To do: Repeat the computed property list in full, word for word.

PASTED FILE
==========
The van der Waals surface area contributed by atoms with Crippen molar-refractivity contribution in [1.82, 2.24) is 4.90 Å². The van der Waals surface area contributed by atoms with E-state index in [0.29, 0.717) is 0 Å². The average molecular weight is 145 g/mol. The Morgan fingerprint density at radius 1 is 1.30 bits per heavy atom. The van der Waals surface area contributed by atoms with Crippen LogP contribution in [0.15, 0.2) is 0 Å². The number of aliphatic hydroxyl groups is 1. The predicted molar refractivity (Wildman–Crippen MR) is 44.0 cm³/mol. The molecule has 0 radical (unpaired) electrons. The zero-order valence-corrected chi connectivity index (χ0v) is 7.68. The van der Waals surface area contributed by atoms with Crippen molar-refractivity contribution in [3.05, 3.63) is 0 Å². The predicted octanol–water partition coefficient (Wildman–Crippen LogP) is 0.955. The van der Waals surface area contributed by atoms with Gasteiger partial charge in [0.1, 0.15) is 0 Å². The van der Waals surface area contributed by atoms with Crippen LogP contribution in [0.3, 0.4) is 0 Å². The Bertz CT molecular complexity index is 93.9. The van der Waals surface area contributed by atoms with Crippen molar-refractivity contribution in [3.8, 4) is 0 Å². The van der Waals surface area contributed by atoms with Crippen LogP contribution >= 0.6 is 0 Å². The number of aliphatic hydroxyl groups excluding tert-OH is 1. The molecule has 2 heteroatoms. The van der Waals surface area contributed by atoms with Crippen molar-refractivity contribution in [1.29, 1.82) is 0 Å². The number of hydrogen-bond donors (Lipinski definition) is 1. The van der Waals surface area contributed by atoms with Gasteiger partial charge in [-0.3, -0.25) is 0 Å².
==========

The van der Waals surface area contributed by atoms with Crippen molar-refractivity contribution in [1.82, 2.24) is 4.90 Å². The van der Waals surface area contributed by atoms with E-state index in [0.29, 0.717) is 0 Å². The average molecular weight is 145 g/mol. The Morgan fingerprint density at radius 1 is 1.30 bits per heavy atom. The van der Waals surface area contributed by atoms with Crippen LogP contribution in [0.15, 0.2) is 0 Å². The number of aliphatic hydroxyl groups is 1. The predicted molar refractivity (Wildman–Crippen MR) is 44.0 cm³/mol. The molecule has 0 radical (unpaired) electrons. The zero-order valence-corrected chi connectivity index (χ0v) is 7.68. The van der Waals surface area contributed by atoms with Crippen molar-refractivity contribution in [3.05, 3.63) is 0 Å². The predicted octanol–water partition coefficient (Wildman–Crippen LogP) is 0.955. The van der Waals surface area contributed by atoms with Gasteiger partial charge in [0.1, 0.15) is 0 Å². The van der Waals surface area contributed by atoms with Crippen LogP contribution in [0.3, 0.4) is 0 Å². The Bertz CT molecular complexity index is 93.9. The van der Waals surface area contributed by atoms with Crippen molar-refractivity contribution in [3.8, 4) is 0 Å². The van der Waals surface area contributed by atoms with Crippen LogP contribution >= 0.6 is 0 Å². The number of aliphatic hydroxyl groups excluding tert-OH is 1. The molecule has 2 heteroatoms. The van der Waals surface area contributed by atoms with Crippen molar-refractivity contribution in [1.29, 1.82) is 0 Å². The number of hydrogen-bond donors (Lipinski definition) is 1. The van der Waals surface area contributed by atoms with Gasteiger partial charge in [-0.3, -0.25) is 0 Å².